13. I understand that failure to comply with the aforementioned conditions and/or expectations will result in dismissal from treatment. See Commonwealth's Exhibit 1. Fink initialed each of these paragraphs and also signed at the bottom of the contract. In addition, Fink signed a release form attached to the contract stating that he consented and authorized T.W. Ponessa to disclose, inter alia, his polygraph results, outpatient treatment summary, psychological evaluation, and psychiatric evaluation. ¶ 5 Mr. Welsh also testified that Fink was required to complete a "Salter Treatment Disclosure Questionnaire" (Polygraph Disclosure Questionnaire). N.T. Probation Violation Hearing, 9/23/08, at 7. Mr. Welsh characterized the form as "essentially a series of questions, different categories of sexual behavior, that someone has participated in in the past." Id. He also asserted that "[w]e are very clear in our program that we do not expect anybody to identify any specific information that could be used to incriminate them in a future criminal proceeding." Id. Mr. Welsh also reported that Fink had failed to turn in his Polygraph Disclosure Questionnaire, and when pressed to do so, turned it in only partially completed. Id. at 7-8. In fact, Fink had completed nine of the approximately 21 pages of the questionnaire. Id. at 22.

¶ 6 The questionnaire characterizes its disclosure requirements to focus only upon past conduct that has not been the subject of a criminal prosecution: All questions relate only to behavior that occurred before the date of your last conviction for a sexual offense. All questions exclude this last offense or any offenses that occurred since your last conviction. In short, this questionnaire is about your history prior to conviction. You will be asked to take a polygraph examination to verify the complete truthfulness of your answers on this form. You should be very careful not to with-hold or falsify anything about your sexual history. You will not be considered to have successfully completed your sexual history until you have passed the polygraph. You will be asked questions about victims of sexual offenses you have committed. You will not be asked to give identifying information about these victims. Should you report identifying information about these victims anyway, this information will be reported to Child Protective Services as required by State law. See Commonwealth's Exhibit 2, at 2 (emphasis in original). ¶ 7 Section A of the questionnaire, which commenced its examination with the topic "Sexual Contact With Children," re-emphasized that "[a]ll questions relate to behavior that occurred prior to the date of conviction for your last offense and do not include that offense or subsequent offenses." Id. at 3. The form then asked "[h]ow many children did you have some form of sexual contact with prior to the date of conviction for your last offense?" Id. (emphasis in original). It was followed by a blank line for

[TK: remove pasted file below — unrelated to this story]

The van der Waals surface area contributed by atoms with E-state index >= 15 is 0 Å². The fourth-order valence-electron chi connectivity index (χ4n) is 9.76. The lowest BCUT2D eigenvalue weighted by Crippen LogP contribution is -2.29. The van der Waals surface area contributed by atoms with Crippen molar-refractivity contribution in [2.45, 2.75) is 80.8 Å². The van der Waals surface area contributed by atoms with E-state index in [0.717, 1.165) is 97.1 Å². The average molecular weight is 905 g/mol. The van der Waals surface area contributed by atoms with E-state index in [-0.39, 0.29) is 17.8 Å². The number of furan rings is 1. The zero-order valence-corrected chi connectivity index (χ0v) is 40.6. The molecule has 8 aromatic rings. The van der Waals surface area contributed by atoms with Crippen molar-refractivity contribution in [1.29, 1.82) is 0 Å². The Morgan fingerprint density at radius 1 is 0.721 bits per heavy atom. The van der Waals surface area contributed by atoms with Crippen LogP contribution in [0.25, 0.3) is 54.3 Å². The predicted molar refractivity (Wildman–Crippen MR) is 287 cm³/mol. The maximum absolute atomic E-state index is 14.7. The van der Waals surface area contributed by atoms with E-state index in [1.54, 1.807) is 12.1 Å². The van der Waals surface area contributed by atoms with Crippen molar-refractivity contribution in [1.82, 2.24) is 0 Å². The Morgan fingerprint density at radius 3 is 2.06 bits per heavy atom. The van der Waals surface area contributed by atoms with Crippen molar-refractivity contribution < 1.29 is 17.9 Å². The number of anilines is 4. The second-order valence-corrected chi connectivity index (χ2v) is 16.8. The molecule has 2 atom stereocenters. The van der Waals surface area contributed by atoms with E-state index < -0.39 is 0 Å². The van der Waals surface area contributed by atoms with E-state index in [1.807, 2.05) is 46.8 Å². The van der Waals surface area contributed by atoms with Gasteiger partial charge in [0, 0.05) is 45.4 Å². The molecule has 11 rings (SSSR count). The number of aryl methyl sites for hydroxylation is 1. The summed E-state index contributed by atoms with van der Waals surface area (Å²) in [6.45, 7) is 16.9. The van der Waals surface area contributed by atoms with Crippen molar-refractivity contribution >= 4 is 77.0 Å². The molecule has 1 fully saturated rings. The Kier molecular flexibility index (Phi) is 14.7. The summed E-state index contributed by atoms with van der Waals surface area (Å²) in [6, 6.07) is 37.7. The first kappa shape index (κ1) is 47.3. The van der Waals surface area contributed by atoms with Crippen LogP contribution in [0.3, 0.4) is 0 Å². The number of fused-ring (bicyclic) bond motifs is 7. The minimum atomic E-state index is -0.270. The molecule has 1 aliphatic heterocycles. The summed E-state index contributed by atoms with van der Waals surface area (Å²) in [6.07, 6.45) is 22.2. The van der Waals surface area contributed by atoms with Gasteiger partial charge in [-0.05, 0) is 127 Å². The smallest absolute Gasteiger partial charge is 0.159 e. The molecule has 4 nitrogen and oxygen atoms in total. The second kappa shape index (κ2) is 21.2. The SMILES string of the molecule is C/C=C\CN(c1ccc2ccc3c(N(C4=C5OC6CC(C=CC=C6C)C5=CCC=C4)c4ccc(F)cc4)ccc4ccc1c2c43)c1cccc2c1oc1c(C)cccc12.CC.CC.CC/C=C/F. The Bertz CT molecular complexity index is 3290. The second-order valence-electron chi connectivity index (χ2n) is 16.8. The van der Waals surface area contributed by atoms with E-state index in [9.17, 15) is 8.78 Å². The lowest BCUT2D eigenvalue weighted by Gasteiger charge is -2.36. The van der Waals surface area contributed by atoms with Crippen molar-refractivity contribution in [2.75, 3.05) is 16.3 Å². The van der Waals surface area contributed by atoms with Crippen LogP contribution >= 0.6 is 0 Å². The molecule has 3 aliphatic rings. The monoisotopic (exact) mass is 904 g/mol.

Fink to enter a number, which Fink did. Id. The Questionnaire then provided a chart prompting Fink for information about each child victim, including the following: (1) Victim's Age at First Sexual Contact (2) Victim's Gender (3) Your Age at First Sexual Contact (4) Mo./Yr. of First Sexual Contact (5) Mo./Yr. of Last Sexual Contact (6) Frequency per Week (7) Relationship to Victim (8) Type of Sex Acts (9) Type of Force Used Id. Under the "Relationship to Victim" column, Fink was directed to designate "'F' for family, 'A' for acquaintance, 'S' for stranger, or 'O' for children of live-in girlfriend or boyfriend." Id. ¶ 8 The questions remaining in the nine pages of the Questionnaire that Fink completed, asked questions including the following, among others: (1) Prior to the date of your last conviction, how many children did you groom for sexual activities (e.g. entice, persuade or manipulate? Describe what you said or did and include a description of any rewards or gifts you gave to victims. (2) Prior to the date of your last conviction, how many children did you threaten in order to get them to agree to sexual activities? Describe what you said or did. (3) Prior to the date of your last conviction, how many children did you physically force into sexual activity? Describe what you did. (4) Prior to the date of your last conviction, how many children did you force into sexual activity by using a weapon? Describe the weapon(s) and what you said or did. Id. at 4. The questionnaire also asked Fink how many times he bought, sold, traded, or made child pornography, and how many times he was involved with "sex rings," i.e., "groups of adults who traded or used children for sexual purposes." Id. at 5. Additionally, the questionnaire asked how many times Fink had sexual contact with children while other adults were present and how many times he watched other adults have sexual contact with children. Id. at 5-6. The questionnaire further directed that he record the ages and gender of the children involved in both scenarios and disclose how many times he had sexual contact with children in countries other than the United States. ¶ 9 Lastly, the questionnaire asked how many times prior to the date of his last conviction he had sexual contact with animals, how many times he stole clothing for sexual purposes from someone's home, what clothing he stole, and where he stole it from in the home, i.e., a bedroom, and whether he burned the clothing. Id. at 8. On the last page that Fink completed, he was asked about obscene phone calls he made, what he said to the people he called, and how he selected the people he called. Id. at 9. ¶ 10 Also at Fink's violation hearing, the Commonwealth introduced two prior Polygraph Disclosure Questionnaires that Fink had fully completed during previous counseling with T.W. Ponessa. Those two questionnaires, which were approximately twenty-one pages long, revealed what questions Fink refused to answer when he turned in only nine pages of his third